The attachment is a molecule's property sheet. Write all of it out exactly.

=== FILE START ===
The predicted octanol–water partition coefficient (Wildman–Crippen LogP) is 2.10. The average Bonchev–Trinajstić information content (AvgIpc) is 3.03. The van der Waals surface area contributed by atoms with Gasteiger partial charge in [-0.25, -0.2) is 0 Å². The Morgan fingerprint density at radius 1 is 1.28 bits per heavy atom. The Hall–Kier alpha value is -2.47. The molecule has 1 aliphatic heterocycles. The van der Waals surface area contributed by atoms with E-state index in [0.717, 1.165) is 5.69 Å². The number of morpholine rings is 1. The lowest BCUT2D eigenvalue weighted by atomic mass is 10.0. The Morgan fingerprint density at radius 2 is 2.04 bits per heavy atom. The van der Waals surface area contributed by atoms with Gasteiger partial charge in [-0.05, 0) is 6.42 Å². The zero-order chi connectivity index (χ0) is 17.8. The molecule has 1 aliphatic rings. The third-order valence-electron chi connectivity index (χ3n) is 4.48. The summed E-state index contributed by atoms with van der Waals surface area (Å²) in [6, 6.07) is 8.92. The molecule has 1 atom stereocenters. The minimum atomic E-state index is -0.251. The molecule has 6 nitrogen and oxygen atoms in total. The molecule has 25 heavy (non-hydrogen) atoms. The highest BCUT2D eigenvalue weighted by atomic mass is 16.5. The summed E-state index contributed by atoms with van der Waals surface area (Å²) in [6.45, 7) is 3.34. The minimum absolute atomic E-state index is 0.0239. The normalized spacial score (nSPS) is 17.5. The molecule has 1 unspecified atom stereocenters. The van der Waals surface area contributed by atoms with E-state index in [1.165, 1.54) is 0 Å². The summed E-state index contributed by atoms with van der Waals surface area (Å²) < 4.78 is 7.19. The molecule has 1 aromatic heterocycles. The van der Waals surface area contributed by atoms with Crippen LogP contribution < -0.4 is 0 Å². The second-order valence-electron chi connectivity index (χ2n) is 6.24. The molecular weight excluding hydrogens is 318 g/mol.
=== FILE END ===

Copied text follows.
The predicted octanol–water partition coefficient (Wildman–Crippen LogP) is 2.10. The average Bonchev–Trinajstić information content (AvgIpc) is 3.03. The van der Waals surface area contributed by atoms with Gasteiger partial charge in [-0.25, -0.2) is 0 Å². The Morgan fingerprint density at radius 1 is 1.28 bits per heavy atom. The Hall–Kier alpha value is -2.47. The molecule has 1 aliphatic heterocycles. The van der Waals surface area contributed by atoms with E-state index in [0.717, 1.165) is 5.69 Å². The number of morpholine rings is 1. The lowest BCUT2D eigenvalue weighted by atomic mass is 10.0. The Morgan fingerprint density at radius 2 is 2.04 bits per heavy atom. The van der Waals surface area contributed by atoms with Gasteiger partial charge in [-0.05, 0) is 6.42 Å². The zero-order chi connectivity index (χ0) is 17.8. The molecule has 1 aliphatic rings. The third-order valence-electron chi connectivity index (χ3n) is 4.48. The summed E-state index contributed by atoms with van der Waals surface area (Å²) in [6, 6.07) is 8.92. The molecule has 1 atom stereocenters. The minimum atomic E-state index is -0.251. The molecule has 6 nitrogen and oxygen atoms in total. The molecule has 25 heavy (non-hydrogen) atoms. The highest BCUT2D eigenvalue weighted by atomic mass is 16.5. The summed E-state index contributed by atoms with van der Waals surface area (Å²) in [6.45, 7) is 3.34. The minimum absolute atomic E-state index is 0.0239. The normalized spacial score (nSPS) is 17.5. The molecule has 1 unspecified atom stereocenters. The van der Waals surface area contributed by atoms with E-state index in [1.165, 1.54) is 0 Å². The summed E-state index contributed by atoms with van der Waals surface area (Å²) < 4.78 is 7.19. The molecule has 1 aromatic heterocycles. The van der Waals surface area contributed by atoms with Crippen LogP contribution < -0.4 is 0 Å². The second-order valence-electron chi connectivity index (χ2n) is 6.24. The molecular weight excluding hydrogens is 318 g/mol.